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Free Essays - The Tall Tale in The Adventures of Huckleberry Finn Adventures Huckleberry Huck Finn Essays
The Tall Tale in The Adventures of Huckleberry Finn
����� In Mark Twain's timeless American classic, The Adventures of Huckleberry
Finn, the narrator often finds himself in undesirable situations.� These
situations, which are far-fetched even for the nineteenth-century, provide much
humor to the novel and demonstrate Huck's cunning.� Huck's adept use of the tall
tale becomes a survival tool on this adventure.
����� In the novel, Huck sees lies as more of a practical solution to problems
than as a moral dilemma.� He rationalizes that he has "never seen anybody but
lied, one time or another"� (1).� Unlike the lawless adventurer of the frontier,
Huck does not use his knack for selfish purposes.� He, instead, uses his lies
strictly as a means of escaping misfortune and never for his own profit.� At one
point in the story, Huck uses his skill to fabricate a story that keeps a skiff
of slave-hunters away from Jim:� " 'Well, there's five niggers run off to-night,
up yonder above the head of the bend.� Is your man white or black?'...'He's
white' "� (110).� Huck's tall tales are used for the survival of both Huck and
Jim, and Jim knows this.
����� Huck's stories are usually believed, but even when doubted, he manages
to change his fib just enough to make it believable.� An example of this is when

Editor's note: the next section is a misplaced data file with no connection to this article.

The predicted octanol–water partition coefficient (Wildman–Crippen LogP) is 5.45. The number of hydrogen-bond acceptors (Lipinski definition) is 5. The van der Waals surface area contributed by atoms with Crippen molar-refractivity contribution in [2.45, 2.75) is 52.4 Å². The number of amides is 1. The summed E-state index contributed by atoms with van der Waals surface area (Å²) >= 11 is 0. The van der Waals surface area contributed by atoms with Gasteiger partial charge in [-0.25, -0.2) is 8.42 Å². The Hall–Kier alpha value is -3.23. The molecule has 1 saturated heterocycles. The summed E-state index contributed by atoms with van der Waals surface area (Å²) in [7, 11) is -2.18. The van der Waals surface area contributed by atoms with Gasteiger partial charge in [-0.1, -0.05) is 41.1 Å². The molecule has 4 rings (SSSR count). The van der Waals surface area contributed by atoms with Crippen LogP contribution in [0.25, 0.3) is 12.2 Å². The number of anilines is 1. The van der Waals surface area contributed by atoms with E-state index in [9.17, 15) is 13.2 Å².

he is caught as a stow-away on a raft and his original story is not believed by
the crew:� "Now, looky-here, you're scared, and so you talk wild.� Honest, now,
do you live in a scowl, or is it a lie?" (106).� Huck then changes his story
just enough to make it believable, displaying his unique ability to adjust his
tale to within the parameters of believability.� Throughout the novel Huck fools
many intelligent people.� His youth gives him a mask of innocence, that people
don't want to disbelieve.
����� Stretching the truth comes naturally to Huck Finn.� Although his lies
may seem to show a lack of good ethics, it is the lies themselves that truly
show his virtue.
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Literature, Cinema of the United States, Fiction, English-language films, Huckleberry Finn, Huckleberry no Bken, Jim, Huckleberry, Huck, Mark Twain, The Adventures of Huck Finn, Tom Sawyer
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